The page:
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Hi guys desperate help here as my senior college project is due in 2 weeks. I have this lcd display that is connected via USB to my laptop (Windows 7 Professional 32bit) and when I open cygwin it is not under /dev. I don't know how to manually mount it either unfortunately. The display lights up and is recognized by Windows (proper name under Device Manager) and is on COM5 (Location: Port_#0001.Hub_#0001). Any help would be greatly appreciated. Thank you.

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Cygwin is a partial implementation of some of the POSIX subsystem, enabling some POSIX apps to run on Windows. It is not a full operating system, does not provide (kernel-mode) drivers for hardware and will not behave like a full UNIX OS will in all cases.

While CygwinX does provide basic support for XWindows, it's pretty rudimentary and is, due to its nature, simply using the Windows graphics API's to render the X UI.

The devices under /dev in Cygwin are merely mappings to a subset of the devices your PC supports. Most of these devices support keyboard, mouse, storage devices, etc.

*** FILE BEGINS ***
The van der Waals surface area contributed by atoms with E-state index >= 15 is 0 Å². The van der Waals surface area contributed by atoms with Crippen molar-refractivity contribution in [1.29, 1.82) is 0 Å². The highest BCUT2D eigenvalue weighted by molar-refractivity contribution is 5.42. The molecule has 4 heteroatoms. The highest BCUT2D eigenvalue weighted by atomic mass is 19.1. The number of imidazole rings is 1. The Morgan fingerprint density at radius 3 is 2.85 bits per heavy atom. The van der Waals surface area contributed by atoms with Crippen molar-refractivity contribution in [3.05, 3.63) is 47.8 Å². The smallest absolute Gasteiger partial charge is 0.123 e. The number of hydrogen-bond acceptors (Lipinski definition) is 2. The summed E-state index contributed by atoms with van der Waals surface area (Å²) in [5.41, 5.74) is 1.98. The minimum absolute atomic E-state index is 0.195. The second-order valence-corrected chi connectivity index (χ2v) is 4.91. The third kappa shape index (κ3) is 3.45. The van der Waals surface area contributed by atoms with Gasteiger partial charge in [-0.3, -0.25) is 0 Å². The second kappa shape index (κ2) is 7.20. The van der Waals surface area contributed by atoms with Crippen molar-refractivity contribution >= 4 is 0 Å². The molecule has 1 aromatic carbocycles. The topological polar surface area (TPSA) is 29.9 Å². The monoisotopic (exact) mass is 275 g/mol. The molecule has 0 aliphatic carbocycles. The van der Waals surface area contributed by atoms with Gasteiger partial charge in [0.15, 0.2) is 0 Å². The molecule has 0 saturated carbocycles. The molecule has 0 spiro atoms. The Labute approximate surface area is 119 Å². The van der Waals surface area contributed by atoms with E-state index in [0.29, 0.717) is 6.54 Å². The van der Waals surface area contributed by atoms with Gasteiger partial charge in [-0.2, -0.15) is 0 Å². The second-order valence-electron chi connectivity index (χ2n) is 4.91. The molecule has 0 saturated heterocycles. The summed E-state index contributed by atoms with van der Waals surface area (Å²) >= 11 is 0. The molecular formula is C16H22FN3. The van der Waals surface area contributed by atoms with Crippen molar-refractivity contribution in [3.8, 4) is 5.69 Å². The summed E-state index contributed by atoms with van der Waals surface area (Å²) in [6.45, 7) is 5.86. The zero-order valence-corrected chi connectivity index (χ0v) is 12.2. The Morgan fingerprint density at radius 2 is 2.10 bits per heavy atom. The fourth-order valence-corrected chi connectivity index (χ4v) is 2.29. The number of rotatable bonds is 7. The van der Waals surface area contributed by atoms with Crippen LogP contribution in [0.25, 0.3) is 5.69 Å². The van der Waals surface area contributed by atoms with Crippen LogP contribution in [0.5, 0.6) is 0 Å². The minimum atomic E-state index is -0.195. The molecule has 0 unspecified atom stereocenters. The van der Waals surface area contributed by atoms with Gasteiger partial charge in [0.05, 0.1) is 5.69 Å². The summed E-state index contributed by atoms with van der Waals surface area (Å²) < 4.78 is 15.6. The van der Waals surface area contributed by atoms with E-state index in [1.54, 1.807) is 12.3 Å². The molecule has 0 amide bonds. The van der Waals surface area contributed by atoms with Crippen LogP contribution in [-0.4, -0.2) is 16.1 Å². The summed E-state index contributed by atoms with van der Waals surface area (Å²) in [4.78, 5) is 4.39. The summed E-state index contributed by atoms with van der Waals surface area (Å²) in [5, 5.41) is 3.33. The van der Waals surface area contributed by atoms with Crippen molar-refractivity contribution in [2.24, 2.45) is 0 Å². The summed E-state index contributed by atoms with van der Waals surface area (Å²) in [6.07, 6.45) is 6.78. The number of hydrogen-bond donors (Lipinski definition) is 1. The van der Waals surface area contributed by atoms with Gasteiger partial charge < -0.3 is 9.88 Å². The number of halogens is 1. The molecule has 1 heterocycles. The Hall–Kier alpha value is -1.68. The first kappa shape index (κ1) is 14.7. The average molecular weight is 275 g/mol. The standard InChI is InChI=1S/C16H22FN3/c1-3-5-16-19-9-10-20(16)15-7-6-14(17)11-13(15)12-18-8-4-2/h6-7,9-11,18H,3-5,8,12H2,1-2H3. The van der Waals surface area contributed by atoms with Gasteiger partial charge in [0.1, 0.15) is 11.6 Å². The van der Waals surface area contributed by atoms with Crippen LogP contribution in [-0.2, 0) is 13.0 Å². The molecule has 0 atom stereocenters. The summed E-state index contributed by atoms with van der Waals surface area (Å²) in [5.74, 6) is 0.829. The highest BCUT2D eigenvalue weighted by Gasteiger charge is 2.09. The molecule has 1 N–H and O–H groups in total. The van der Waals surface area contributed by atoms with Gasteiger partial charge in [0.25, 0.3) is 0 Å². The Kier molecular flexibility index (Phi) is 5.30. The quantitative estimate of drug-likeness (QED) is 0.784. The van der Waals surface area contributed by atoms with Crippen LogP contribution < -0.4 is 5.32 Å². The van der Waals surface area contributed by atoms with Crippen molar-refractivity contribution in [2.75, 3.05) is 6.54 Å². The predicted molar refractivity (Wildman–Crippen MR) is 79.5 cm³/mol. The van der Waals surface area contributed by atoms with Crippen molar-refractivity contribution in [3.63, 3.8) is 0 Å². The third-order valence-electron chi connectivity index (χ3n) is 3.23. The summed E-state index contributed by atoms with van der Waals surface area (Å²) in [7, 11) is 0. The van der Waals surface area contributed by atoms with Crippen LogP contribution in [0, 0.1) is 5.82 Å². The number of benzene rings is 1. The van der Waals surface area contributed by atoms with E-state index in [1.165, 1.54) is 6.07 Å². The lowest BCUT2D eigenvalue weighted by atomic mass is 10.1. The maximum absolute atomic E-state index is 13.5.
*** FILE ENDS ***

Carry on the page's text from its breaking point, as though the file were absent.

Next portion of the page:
I very much doubt you'll find a way to get Cygwin to support esoteric devices like USB LCD screens.

If you want to use a POSIX/UNIX OS to drive such a device, then I strongly encourage you to dual-boot into Linux or similar. Whether you'll manage to find Linux drivers for your screen is another matter. You might have some luck here.


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You are right man I couldn't get it to mount. Unfortunately, I can't do a dual boot, my situation requires I be in windows. The issue is my usb lcd has linux compatible software written in c but compiled using a Makefile. I've tried to figure out how to convert a Makefile to work in Windows but have had no success. Currently I am working with "andLinux" its like a VM with Linux but less resource intensive, it allows me to run a linux command within windows. Any help would be really appreciated. Thank you. – UCF Mar 30 '12 at 23:19
I don't understand why you're trying to control an LCD screen with Linux code on Windows. Linux' device and driver models are ENTIRELY different to Windows' device and driver models. – Richard Turner Apr 6 '12 at 21:16

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